HC Deb 09 February 1953 vol 511 cc80-7

5.45 p.m.

Mr. Norman Cole (Bedfordshire, South)

I beg to move, in page 10, line 3, at the end, to insert: (3) The Minister may give directions to the Commission as respects the issue of permits referred to in section fifty-two of the Transport Act, 1947, and such directions may require the Commission to grant any particular application or any particular class of application for such permits. The purpose of this Amendment is to complete the intention in subsection (2) of Clause 7. The existing subsection (2) gives protection to holders of original permits and, by the same token, those who now have substituted permits in place of original permits; but there is no indication of such similar protection to those who may desire or who may have ordinary permits both at the present time and in the intervening period up to the end of 1954.

Since October, 1951, at the coming into office of the present Government it has, by and large. been the policy of the British Transport Commission to maintain the status quo about the issue of original, substituted and ordinary permits. The purpose of this Amendment is to make sure that the status quo is maintained until the end of 1954. In other words, we are asking the Minister, in giving him these powers, to exercise the practice which has been in existence for the last 18 months. We are anxious to secure that there shall be no change or variation of this policy during the time until the 25-mile limit is abolished.

There are many hauliers in the country who hoped that this Bill would mean the end of the 25-mile limit. There are reasons, which have been explained, why it has not been possible to abolish that limit in this Bill and that it will not be possible to do so until the end of 1954. I hope that all those hauliers who have been disappointed at the non-abolition of this limit will realise that the reason why it has to be maintained until the end of next year is by the very fact that the Transport Act of 1947 ever found its way on to the Statute Book. They would not now be disappointed if the 25-mile limit had never been imposed by the 1947 Act, and I want that to be clearly understood by all the hauliers in the country.

If it is not possible, and, in view of the necessity to try to sell transport in units there are good reasons why it is not, to abolish the limit until the end of next year, at least we want to make sure that those people who wish to carry out their ordinary lawful undertakings in haulage shall be allowed to do so. We ask the House to make certain that those who want original permits, substituted permits and ordinary permits will, by means of this Amendment, added to the existing provisions in subsection (2), be allowed them for the next 18 months.

It is very necessary that there should be such a system of permits in any kind of general haulage undertaking through- out the country. The Commission appreciated that in order to give good service to traders in this country, and to stop disruption and distortion, special permits for certain times and over certain periods of one to three years were necessary. That is another reason for this Amendment. If the Minister has power to authorise the Commission to grant these permits it will be possible, where necessary, to stop disruption or upset of the haulage undertaking. We ask the House to give the Minister those powers.

I hope the Minister will accept this Amendment and make certain, by the addition of these words, that the system of permits and the policy of the Commission, which has been in existence since October, 1951, will be ensued for the next 18 months; and that in due time when the limit is abolished, the whole haulage service of this country will be able to operate for the benefit of traders and public alike.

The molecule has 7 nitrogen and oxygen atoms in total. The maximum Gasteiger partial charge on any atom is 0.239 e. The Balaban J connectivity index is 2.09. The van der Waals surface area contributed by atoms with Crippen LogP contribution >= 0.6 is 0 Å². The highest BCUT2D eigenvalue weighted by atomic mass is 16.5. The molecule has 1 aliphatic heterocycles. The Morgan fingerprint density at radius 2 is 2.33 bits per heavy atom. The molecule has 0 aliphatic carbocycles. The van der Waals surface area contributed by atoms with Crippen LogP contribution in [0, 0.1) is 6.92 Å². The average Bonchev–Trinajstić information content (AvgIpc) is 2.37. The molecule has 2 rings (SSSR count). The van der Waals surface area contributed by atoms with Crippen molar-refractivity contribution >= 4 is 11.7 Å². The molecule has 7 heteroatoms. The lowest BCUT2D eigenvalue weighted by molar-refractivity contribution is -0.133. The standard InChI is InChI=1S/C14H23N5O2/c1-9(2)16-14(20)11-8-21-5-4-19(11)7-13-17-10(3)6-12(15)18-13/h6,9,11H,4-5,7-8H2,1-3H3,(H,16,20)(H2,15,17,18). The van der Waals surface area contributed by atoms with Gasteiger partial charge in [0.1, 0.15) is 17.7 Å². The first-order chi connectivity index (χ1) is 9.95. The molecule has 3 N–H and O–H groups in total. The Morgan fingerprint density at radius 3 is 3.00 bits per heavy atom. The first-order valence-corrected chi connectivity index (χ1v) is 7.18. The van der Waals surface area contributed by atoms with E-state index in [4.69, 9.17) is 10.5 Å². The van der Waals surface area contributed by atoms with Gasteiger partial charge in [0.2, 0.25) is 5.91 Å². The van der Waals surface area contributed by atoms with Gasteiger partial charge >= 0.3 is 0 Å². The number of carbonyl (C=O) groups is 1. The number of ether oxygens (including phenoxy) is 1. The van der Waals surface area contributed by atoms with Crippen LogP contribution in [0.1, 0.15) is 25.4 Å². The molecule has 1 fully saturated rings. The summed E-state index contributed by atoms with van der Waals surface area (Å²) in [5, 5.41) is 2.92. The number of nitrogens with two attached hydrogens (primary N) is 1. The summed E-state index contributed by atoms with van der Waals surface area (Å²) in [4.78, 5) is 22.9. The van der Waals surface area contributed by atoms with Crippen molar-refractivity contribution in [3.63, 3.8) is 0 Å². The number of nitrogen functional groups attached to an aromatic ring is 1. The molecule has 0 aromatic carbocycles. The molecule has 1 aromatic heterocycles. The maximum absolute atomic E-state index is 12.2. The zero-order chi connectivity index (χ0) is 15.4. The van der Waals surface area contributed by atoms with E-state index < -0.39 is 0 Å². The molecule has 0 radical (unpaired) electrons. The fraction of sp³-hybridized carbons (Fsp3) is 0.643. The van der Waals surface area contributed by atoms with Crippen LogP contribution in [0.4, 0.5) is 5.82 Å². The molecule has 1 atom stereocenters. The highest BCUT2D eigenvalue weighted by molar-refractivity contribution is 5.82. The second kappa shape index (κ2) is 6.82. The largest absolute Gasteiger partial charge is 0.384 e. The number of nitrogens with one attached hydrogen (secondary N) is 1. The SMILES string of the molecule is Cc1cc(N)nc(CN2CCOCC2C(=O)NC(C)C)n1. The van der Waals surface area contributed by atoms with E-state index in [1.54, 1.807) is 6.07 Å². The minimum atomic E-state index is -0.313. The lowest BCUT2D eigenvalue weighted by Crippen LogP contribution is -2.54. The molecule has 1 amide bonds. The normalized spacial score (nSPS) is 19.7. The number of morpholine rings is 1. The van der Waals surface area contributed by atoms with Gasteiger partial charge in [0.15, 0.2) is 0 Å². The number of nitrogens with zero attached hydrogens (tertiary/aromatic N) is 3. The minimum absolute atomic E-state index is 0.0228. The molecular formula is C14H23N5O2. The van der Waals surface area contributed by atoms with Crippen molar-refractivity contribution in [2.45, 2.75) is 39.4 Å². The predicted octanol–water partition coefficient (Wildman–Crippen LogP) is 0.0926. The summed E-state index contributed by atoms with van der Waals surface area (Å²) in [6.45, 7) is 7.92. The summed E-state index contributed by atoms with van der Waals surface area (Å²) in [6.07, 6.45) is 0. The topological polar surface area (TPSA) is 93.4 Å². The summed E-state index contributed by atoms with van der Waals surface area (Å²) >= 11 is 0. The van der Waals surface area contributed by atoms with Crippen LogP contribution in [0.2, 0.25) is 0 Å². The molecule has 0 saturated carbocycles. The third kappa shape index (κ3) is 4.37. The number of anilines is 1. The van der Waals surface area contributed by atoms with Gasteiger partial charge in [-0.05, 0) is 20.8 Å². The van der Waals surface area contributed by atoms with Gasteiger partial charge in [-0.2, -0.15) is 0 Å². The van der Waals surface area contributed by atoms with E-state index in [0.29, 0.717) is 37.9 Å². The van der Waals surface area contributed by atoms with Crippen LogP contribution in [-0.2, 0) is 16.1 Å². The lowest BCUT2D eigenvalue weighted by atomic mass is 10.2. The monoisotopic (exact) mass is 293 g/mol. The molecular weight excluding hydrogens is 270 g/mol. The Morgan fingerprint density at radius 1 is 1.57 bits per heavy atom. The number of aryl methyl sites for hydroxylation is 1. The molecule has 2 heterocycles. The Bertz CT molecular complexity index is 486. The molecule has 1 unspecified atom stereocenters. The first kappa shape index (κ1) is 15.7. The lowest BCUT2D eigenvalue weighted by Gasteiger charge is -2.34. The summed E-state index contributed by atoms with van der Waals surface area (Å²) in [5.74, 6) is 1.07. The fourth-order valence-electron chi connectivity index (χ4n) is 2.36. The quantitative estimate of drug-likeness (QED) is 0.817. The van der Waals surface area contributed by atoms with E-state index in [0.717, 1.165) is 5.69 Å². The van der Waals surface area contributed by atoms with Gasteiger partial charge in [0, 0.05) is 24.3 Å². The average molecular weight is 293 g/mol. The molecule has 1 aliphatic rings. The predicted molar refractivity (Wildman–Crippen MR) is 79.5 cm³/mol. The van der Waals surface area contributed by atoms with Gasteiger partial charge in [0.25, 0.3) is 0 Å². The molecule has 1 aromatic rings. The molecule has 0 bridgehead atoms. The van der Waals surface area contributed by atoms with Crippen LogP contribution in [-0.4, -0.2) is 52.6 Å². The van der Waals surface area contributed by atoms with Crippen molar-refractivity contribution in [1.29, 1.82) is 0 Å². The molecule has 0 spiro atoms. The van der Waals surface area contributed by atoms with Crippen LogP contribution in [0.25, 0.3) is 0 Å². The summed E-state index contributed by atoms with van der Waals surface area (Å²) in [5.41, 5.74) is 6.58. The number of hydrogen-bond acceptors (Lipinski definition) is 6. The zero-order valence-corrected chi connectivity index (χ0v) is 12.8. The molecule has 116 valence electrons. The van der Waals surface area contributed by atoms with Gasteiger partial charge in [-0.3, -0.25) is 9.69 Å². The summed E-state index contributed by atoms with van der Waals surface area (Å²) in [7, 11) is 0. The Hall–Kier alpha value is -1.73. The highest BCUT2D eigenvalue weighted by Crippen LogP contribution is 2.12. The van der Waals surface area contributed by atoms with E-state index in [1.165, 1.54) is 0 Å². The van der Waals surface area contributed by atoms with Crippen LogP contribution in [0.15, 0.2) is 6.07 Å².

Mr. Richard Fort (Clitheroe)

I beg to second the Amendment.

I am aware that the drafting of this Amendment is perhaps not up to those standards which distinguish Government draftsmen because, as the Minister himself said on an earlier Amendment, the mysteries of draftsmanship are obscure even to the best instructed, and they are certainly so to those who are least instructed.

We should be grateful if he would accept at least the intention of the Amendment, even though he may have to say that the drafting difficulties are such that he cannot introduce the necessary wording into the Bill. Our intention is that what has already been granted to the holders of the original licences should be extended to the holders of the ordinary licences, and if he can give us either an Amendment to that effect or an undertaking on the matter we shall be very grateful to him.

Mr. Lennox-Boyd

As my hon. Friend the Member for Bedfordshire, South (Mr. Cole) said, the Bill does end the 25-mile limit though, because of reasons which he has advanced quite correctly—the need to effect a smooth transfer to private enterprise—its abolition cannot take place at once. On Third Reading I hope to say something more about the implication of that fact.

On the question of permits I have a statement to make to the House which I hope will be of interest and value and which may cause my bon. Friends to withdraw their Amendment. As the House knows, under Clause 7 (2), original and substituted permits will be continued and cannot be revoked or reviewed by the Commission early in 1954, as was provided in the Act of 1947. As a result, original and substituted permit holders need have no fears. The permits will go on until the end of 1954, when the 25-mile limit will end.

There are some 7,000 of these permits which are still current. As the hon. Gentleman said, the real difficulty arises in connection with ordinary and job permits—ordinary permits issued for three or four months and job permits for round about seven days. They will continue as before, revocable at the discretion of the Commission. The numbers vary between 2,500 and 3,000 ordinary permits and between 60 and 70—at any one time—job permits.

If I were to accept this Amendment I should be given the power to issue directions to the Commission on the question of the issue of permits and I should be authorised to tell them that they must issue permits, instead of leaving it to their discretion, until 1954, whether or not to grant an ordinary or job permit to holders of A and B licences.

I wish I could accept this Amendment, moved by my hon. Friend the Member for Bedfordshire, South, because he would not be in this House if it were not for an act of kindness on my part, in that the constituency which he represents was carved out of my constituency. But I feel that that close association cannot be regarded in Parliament as an adequate reason for accepting an Amendment which I think is not desirable. I wish I could have accepted the proposal of my hon. Friend the Member for Clitheroe (Mr. Fort). I cannot do so for reasons which I think are clear to most hon. Members who have followed the transport activities of the last few years.

The Commission remain under a great difficulty. They have a statutory duty to do their best to make ends meet in a period that will be one of acute difficulty to them until they know whether the vehicles at their command are adequate to carry the traffic offered, and I am not prepared to restrict and hamper them in the particular way suggested by the Amendment.